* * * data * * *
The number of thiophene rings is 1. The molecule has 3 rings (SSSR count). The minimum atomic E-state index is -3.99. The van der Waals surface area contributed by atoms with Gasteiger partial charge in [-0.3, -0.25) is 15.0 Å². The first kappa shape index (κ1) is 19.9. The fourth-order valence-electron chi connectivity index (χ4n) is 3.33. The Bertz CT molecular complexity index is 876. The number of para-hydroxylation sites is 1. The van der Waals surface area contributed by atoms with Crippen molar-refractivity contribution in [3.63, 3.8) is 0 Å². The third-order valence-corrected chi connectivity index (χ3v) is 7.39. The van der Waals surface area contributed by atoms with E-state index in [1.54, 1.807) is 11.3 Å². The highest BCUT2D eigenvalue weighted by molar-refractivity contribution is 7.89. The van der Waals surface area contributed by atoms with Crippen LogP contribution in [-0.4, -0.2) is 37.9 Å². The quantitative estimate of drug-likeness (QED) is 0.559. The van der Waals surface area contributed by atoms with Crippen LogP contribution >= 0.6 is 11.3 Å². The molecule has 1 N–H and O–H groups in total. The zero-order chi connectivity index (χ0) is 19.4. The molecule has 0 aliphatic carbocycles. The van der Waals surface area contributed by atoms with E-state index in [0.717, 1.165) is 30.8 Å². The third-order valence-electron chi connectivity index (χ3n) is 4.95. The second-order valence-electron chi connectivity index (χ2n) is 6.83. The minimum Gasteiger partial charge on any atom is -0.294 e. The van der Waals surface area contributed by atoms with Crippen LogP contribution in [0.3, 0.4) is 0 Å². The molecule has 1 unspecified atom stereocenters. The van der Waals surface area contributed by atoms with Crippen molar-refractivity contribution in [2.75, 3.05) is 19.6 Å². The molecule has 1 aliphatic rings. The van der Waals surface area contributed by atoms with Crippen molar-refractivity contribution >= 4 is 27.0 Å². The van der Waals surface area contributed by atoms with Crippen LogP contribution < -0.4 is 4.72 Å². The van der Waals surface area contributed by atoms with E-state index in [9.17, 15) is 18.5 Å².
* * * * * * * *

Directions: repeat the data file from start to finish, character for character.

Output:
The number of thiophene rings is 1. The molecule has 3 rings (SSSR count). The minimum atomic E-state index is -3.99. The van der Waals surface area contributed by atoms with Gasteiger partial charge in [-0.3, -0.25) is 15.0 Å². The first kappa shape index (κ1) is 19.9. The fourth-order valence-electron chi connectivity index (χ4n) is 3.33. The Bertz CT molecular complexity index is 876. The number of para-hydroxylation sites is 1. The van der Waals surface area contributed by atoms with Crippen molar-refractivity contribution in [3.63, 3.8) is 0 Å². The third-order valence-corrected chi connectivity index (χ3v) is 7.39. The van der Waals surface area contributed by atoms with E-state index in [1.54, 1.807) is 11.3 Å². The highest BCUT2D eigenvalue weighted by molar-refractivity contribution is 7.89. The van der Waals surface area contributed by atoms with Crippen LogP contribution in [-0.4, -0.2) is 37.9 Å². The quantitative estimate of drug-likeness (QED) is 0.559. The van der Waals surface area contributed by atoms with Crippen LogP contribution >= 0.6 is 11.3 Å². The molecule has 1 N–H and O–H groups in total. The zero-order chi connectivity index (χ0) is 19.4. The molecule has 0 aliphatic carbocycles. The van der Waals surface area contributed by atoms with E-state index in [0.717, 1.165) is 30.8 Å². The third-order valence-electron chi connectivity index (χ3n) is 4.95. The second-order valence-electron chi connectivity index (χ2n) is 6.83. The minimum Gasteiger partial charge on any atom is -0.294 e. The van der Waals surface area contributed by atoms with Crippen LogP contribution in [0.3, 0.4) is 0 Å². The molecule has 1 unspecified atom stereocenters. The van der Waals surface area contributed by atoms with Crippen molar-refractivity contribution in [2.75, 3.05) is 19.6 Å². The molecule has 1 aliphatic rings. The van der Waals surface area contributed by atoms with Crippen molar-refractivity contribution >= 4 is 27.0 Å². The van der Waals surface area contributed by atoms with Crippen LogP contribution < -0.4 is 4.72 Å². The van der Waals surface area contributed by atoms with E-state index in [9.17, 15) is 18.5 Å².